WORLD ECONOMY: Asian financial markets are trading higher today on news that prominent U.S. investor Warren Buffett is investing heavily in a major Wall Street firm. Markets in Tokyo, Hong Kong, Shanghai, Seoul and Sydney all showed modest gains.Buffett, one of the richest men in the United States, announced Tuesday that his Berkshire Hathaway investment firm would buy five-billion dollars of shares in Wall Street giant Goldman Sachs. The investment is a major boost for an institution battered by the current meltdown of the U.S financial sector.
US ECON - PROBE: The U.S. Federal Bureau of Investigation (FBI) has launched a probe of the four U.S. financial institutions at the center of the crisis on Wall Street.News reports Tuesday say the FBI is investigating potential fraud by mortgage finance giants Fannie Mae and Freddie Mac, insurer American International Group (AIG), and investment bank Lehman Brothers. The inquiries are focused on the institutions and their executives, and are part of a wide-ranging fraud investigation by the FBI. The agency now has a total of 26 investigations related to the near-collapse of the U.S. financial sector.
UN GENERAL ASSEMBLY: Afghan President Hamid Karzai is to address the United Nations General Assembly today, on the second day of the U.N.'s annual week-long debate in New York.President Karzai is expected to discuss the increasingly deadly U.S.-led war on al-Qaida-linked militants in his country. On the sidelines of the General Assembly Tuesday, Mr. Karzai said (at a meeting of the Asia Society) he supported the idea of forming a joint military task force with the United Sates and Pakistan to secure both sides of the Afghan-Pakistani border.
JAPAN - POLITICS: Lawmakers in Japan's lower house of parliament have confirmed Taro Aso as the
country's new prime minister.The 68-year-old veteran politician was
approved today to succeed Yasuo Fukuda, who quit abruptly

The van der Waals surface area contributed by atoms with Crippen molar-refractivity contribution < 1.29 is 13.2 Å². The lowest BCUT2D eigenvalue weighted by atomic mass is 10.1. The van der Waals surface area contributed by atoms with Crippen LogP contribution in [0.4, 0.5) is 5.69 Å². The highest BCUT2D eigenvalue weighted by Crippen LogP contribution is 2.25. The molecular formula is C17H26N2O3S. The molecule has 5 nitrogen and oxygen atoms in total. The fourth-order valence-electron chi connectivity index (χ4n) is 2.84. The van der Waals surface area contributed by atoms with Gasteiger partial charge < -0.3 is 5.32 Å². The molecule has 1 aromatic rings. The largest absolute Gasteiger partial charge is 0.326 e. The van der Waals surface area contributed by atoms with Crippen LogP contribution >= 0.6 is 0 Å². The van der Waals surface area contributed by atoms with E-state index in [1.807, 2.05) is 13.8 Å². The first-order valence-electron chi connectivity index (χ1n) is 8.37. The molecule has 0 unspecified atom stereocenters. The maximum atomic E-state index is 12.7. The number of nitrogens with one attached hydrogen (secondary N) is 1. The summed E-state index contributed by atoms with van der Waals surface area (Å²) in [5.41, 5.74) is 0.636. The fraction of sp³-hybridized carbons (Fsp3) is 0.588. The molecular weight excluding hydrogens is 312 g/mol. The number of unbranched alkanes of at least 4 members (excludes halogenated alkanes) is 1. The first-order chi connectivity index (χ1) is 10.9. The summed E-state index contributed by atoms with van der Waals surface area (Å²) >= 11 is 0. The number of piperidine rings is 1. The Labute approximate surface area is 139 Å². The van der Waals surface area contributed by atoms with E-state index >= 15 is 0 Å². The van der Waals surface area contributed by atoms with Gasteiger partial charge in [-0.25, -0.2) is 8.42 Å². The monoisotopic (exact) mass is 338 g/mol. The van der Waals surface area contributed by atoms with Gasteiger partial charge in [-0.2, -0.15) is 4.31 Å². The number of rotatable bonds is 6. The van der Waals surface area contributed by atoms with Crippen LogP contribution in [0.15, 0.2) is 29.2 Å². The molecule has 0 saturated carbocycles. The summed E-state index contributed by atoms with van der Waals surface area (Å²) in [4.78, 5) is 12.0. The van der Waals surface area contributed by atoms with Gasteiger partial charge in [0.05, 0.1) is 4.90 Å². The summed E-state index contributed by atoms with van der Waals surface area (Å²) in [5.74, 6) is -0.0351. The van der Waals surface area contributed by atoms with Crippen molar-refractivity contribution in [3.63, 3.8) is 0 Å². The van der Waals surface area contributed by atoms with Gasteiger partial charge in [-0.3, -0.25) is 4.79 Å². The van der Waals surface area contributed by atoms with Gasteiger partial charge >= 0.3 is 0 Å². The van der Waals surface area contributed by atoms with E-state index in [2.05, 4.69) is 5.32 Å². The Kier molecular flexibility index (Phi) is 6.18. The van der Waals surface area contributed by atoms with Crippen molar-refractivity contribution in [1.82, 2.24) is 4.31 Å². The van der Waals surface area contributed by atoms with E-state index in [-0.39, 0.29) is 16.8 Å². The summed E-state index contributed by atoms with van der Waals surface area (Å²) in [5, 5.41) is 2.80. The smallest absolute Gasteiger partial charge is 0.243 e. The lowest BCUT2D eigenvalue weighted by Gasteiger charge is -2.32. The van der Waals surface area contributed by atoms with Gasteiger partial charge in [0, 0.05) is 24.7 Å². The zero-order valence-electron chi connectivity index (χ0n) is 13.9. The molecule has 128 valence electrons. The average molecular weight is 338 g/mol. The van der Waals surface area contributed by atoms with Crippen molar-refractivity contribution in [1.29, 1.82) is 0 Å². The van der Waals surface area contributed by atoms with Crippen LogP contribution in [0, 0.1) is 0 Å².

earlier this month. Mr. Aso was elected leader of the ruling Liberal Democratic
Party in a landslide on Monday. The upper house of parliament backed
Ichiro Ozawa, leader of the opposition Democratic Party of Japan, which controls
the upper house for the prime minister's post. But the decision of the lower
house, which is dominated by the LDP, carries the day under Japan's
CHINA - MILK: China has promised to fundamentally reform its quality control measures after
several countries banned Chinese dairy products because of fears of tainted milk
that has sickened thousands of children across China.Chinese Premier Wen
Jiabao told a gathering in New York on Tuesday that inspection standards for
Chinese food products and other exports will be strengthened. Mr. Wen said they
will be brought in line with international standards, as well as the needs of
importing countries. China vowed Monday to stop milk tainted with the
harmful chemical melamine from reaching export markets.
NOKOR NUCLEAR: The U.N. nuclear agency says North Korea plans to reintroduce nuclear material
into its partially dismantled Yongbyon reactor.A spokeswoman for the
International Atomic Energy Agency (IAEA) in Geneva says officials from
the isolated regime have informed the agency that its scientists will refill the
reactor within a week.The spokeswoman says the IAEA's inspectors will no
longer have access to the Yongbyon plant. She says the agency's seals on the
plant have been removed, and its surveillance equipment has been dismantled.
US - BURMA: U.S. first lady Laura Bush has urged China, India and countries neighboring Burma to push its military leaders to respect the rights of the Burmese people.Mrs. Bush made the comment after she and President George Bush met Tuesday with pro-democracy and human rights activists on the sidelines of United Nations General Assembly in New York.One of the dissidents who participated was a Buddhist monk (Kovita) who went into exile after last year's pro-democracy protests in Burma.
PAKISTAN - VIOLENCE: Pakistan's military says it is investigating an incident involving an unmanned
spy plane that was recovered from a tribal region bordering
Afghanistan.Army spokesman Major Murad Khan said today
that inspection of the suspected U.S. drone indicates the aircraft was not
shot down. He said the drone was flying along the Pakistan-Afghan border
late Tuesday when it crashed because of technical reasons. Khan said the
wreckage fell on Pakistani territory, and that the military does not believe the
drone's activity violated Pakistani airspace.
SOMALIA: Witnesses in Somalia say at least 13 people have died in heavy fighting between
Somali insurgents and African Union forces in the capital,
Mogadishu.Witnesses say many of the casualties resulted from stray
mortar shells that landed in residential neighborhoods late Tuesday.They
say African Union forces responded to the insurgents with tanks and some of the
heaviest weaponry used in the nearly two-year-old battle for control of the
capital.The AU troops are in Somalia to help the Ethiopian-backed
government gain control.
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